Probiotics are being talked about an awful lot!
Even if you have never used probiotics, you have probably heard of them. They are celebrity endorsed and fill the shelves of our supermarkets and drugstores.
As a reminder, probiotics are microorganisms (bacteria) living in our digestive system in a natural way and sometimes can be consumed through fermented foods (milk, yogurt, etc.) or in the form of food supplements, in order to renew our intestinal flora. More and more studies show that the balance or imbalance of our microbiota has an influence on our general state of health.
However, it is always better to get nutrients from food. Yogurt is made by fermenting milk with different bacteria, which are left in the final product. Other foods fermented by bacteria, such as sauerkraut, kombucha, and kimchi, are also good sources of probiotics.
In some cases, probiotics from foods or dietary supplements can help people with irritable bowel syndrome, Crohn's disease, or other health problems. But they can also be harmful if misused or combined with other medicines.
Like vitamins, probiotics are available as supplements. Manufacturers make very specific claims about their benefits. These include digestive health, strengthening the immune system, weight loss, and reduced cancer risk. But can a supplement really do all of this?
Improved digestion: TRUE
The signs of poor digestion are often accompanied by diarrhoea, feelings of being bloated, constipation. In these cases, probiotics reduce inflammation in the gut and are quite effective. Certain strains of lactic acid bacteria do aid digestion. They naturally complement the existing microbiota and serve to reconstitute the intestinal flora. These bacteria are therefore beneficial for digestion and protect the intestines from attacks by microorganisms which are harmful to health. By considerably improving the quality of the intestinal flora, probiotics make it possible to regulate intestinal transit and thus considerably improve any digestion problem.
Strengthen your immune system: TRUE
Let us assume that 70% of immune cells are in the gut. Therefore, taking care of your digestive system strengthens your immune system.
Probiotics can help boost and strengthen your immune system. In addition, recent studies have shown that certain probiotics promote the production of natural antibodies in the body. They can also stimulate immune cells such as immunoglobulin A-producing cells and lymphocytes.
We need to eat several billion regularly, to ensure that good bacteria pass through the filters of our digestive system (stomach acids, enzymes in the small intestine), allowing them to act effectively. This number may seem almost improbable but be aware that some dairy products contain this high concentration of good bacteria individually.
While there is no way of knowing whether our gut microbiota can provide direct protection against COVID-19, we do have evidence that there is a very close relationship between the microbiota and the immune system. In humans, a healthy and balanced microbiota promotes immune homeostasis*, thus preventing the hyperresponsiveness of the immune system, said Joël Doré, Director of Research at INRAE, in an email.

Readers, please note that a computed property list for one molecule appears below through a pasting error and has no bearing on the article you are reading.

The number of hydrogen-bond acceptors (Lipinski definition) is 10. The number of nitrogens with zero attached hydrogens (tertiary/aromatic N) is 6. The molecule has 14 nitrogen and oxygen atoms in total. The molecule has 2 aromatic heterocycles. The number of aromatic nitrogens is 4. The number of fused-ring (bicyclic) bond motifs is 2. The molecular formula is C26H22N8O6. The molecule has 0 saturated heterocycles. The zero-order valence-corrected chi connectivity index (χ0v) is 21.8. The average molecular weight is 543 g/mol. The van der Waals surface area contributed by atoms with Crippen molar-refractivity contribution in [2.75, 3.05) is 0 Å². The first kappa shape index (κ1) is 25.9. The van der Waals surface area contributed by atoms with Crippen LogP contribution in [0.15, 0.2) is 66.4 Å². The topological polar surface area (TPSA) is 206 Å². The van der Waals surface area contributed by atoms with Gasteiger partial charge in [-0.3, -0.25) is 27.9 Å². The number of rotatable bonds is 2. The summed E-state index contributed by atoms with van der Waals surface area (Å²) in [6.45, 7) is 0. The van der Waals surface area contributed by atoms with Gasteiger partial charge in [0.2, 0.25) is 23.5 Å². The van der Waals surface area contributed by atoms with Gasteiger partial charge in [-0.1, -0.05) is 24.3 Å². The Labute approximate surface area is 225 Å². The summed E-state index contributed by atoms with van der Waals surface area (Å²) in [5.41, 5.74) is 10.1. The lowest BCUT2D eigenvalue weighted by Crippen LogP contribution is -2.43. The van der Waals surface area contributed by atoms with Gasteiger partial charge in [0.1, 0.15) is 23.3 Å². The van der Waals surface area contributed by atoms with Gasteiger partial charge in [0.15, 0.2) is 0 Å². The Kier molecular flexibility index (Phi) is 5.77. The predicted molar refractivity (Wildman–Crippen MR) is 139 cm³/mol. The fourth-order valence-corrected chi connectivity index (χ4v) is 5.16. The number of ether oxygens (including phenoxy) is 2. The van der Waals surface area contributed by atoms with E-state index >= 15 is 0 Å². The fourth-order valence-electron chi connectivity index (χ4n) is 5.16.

Protection against respiratory infections: TRUE
We all know that the respiratory system is the primary target of COVID-19 and that the new strain of coronavirus (called SARS-CoV-2) weakens the airways of patients, from the nose down to the lungs.
Probiotics could improve the health of patients by regulating their immune function. Some trials have shown that strains of probiotics can prevent respiratory infections. Probiotics by strengthening our immune system, prevent us from certain winter ailments, or shorten their duration. Indeed, clinical trials have shown that certain strains of probiotics can prevent respiratory infections. Some scientists have found that taking probiotics reduces the likelihood and duration of respiratory infections. Certain strains are thought to decrease the duration and severity of respiratory infections and flu-like symptoms and other colds, especially in children and the elderly.
Weight loss: TRUE
Lactobacillus Gasseri supplementation could promote weight loss. According to the results published in the medical journal International Journal of Obesity, the gut microbiota is important for maintaining body weight. Modulation of the gut microbiota by probiotics can lead to weight loss and thus contribute to the treatment of obesity.
Probiotics can help with weight loss through several different mechanisms. That is, some probiotics prevent the absorption of dietary fat through the intestine. The fat is then naturally evacuated rather than being stored. They also appear to have a faster satiety effect during meals.
There are many benefits given to probiotics, however, be aware that it takes 100 million to 1 billion probiotic microorganisms in the gut for you to experience its health benefits. Not all probiotics work the same. Probiotics must be carefully selected to deliver all their benefits.
As always, when considering taking a supplement, talk to your doctor first.